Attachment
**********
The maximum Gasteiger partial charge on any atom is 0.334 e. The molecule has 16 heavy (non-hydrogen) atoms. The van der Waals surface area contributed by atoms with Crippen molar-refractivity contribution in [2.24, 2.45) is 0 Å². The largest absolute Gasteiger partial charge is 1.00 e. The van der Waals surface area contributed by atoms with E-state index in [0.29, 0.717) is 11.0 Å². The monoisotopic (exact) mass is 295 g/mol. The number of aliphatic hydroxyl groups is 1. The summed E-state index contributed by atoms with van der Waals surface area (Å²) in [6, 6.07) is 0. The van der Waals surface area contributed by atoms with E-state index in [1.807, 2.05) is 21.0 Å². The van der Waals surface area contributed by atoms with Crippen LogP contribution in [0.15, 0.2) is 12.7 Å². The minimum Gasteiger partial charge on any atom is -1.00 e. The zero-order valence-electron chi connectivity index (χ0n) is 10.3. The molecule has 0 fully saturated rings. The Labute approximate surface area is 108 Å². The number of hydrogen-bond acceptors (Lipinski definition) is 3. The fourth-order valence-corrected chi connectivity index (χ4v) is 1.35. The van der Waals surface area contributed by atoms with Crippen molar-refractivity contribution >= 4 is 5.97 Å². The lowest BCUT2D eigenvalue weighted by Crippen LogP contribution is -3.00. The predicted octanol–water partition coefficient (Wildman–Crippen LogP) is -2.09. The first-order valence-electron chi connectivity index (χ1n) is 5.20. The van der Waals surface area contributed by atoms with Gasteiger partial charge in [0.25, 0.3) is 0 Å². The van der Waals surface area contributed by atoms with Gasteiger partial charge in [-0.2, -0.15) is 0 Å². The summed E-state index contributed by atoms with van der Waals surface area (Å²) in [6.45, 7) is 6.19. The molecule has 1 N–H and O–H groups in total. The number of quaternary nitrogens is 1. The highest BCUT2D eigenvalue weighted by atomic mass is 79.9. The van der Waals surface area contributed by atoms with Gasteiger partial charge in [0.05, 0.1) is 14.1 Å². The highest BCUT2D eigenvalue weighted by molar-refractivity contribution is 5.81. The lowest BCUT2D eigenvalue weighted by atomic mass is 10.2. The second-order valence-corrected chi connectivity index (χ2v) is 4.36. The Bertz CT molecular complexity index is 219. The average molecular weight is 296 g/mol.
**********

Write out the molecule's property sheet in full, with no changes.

The maximum Gasteiger partial charge on any atom is 0.334 e. The molecule has 16 heavy (non-hydrogen) atoms. The van der Waals surface area contributed by atoms with Crippen molar-refractivity contribution in [2.24, 2.45) is 0 Å². The largest absolute Gasteiger partial charge is 1.00 e. The van der Waals surface area contributed by atoms with E-state index in [0.29, 0.717) is 11.0 Å². The monoisotopic (exact) mass is 295 g/mol. The number of aliphatic hydroxyl groups is 1. The summed E-state index contributed by atoms with van der Waals surface area (Å²) in [6, 6.07) is 0. The van der Waals surface area contributed by atoms with E-state index in [1.807, 2.05) is 21.0 Å². The van der Waals surface area contributed by atoms with Crippen LogP contribution in [0.15, 0.2) is 12.7 Å². The minimum Gasteiger partial charge on any atom is -1.00 e. The zero-order valence-electron chi connectivity index (χ0n) is 10.3. The molecule has 0 fully saturated rings. The Labute approximate surface area is 108 Å². The number of hydrogen-bond acceptors (Lipinski definition) is 3. The fourth-order valence-corrected chi connectivity index (χ4v) is 1.35. The van der Waals surface area contributed by atoms with Crippen molar-refractivity contribution >= 4 is 5.97 Å². The lowest BCUT2D eigenvalue weighted by Crippen LogP contribution is -3.00. The predicted octanol–water partition coefficient (Wildman–Crippen LogP) is -2.09. The first-order valence-electron chi connectivity index (χ1n) is 5.20. The van der Waals surface area contributed by atoms with Gasteiger partial charge in [0.25, 0.3) is 0 Å². The van der Waals surface area contributed by atoms with Gasteiger partial charge in [-0.2, -0.15) is 0 Å². The summed E-state index contributed by atoms with van der Waals surface area (Å²) in [6.45, 7) is 6.19. The molecule has 1 N–H and O–H groups in total. The number of quaternary nitrogens is 1. The highest BCUT2D eigenvalue weighted by atomic mass is 79.9. The van der Waals surface area contributed by atoms with Gasteiger partial charge in [0.05, 0.1) is 14.1 Å². The highest BCUT2D eigenvalue weighted by molar-refractivity contribution is 5.81. The lowest BCUT2D eigenvalue weighted by atomic mass is 10.2. The second-order valence-corrected chi connectivity index (χ2v) is 4.36. The Bertz CT molecular complexity index is 219. The average molecular weight is 296 g/mol.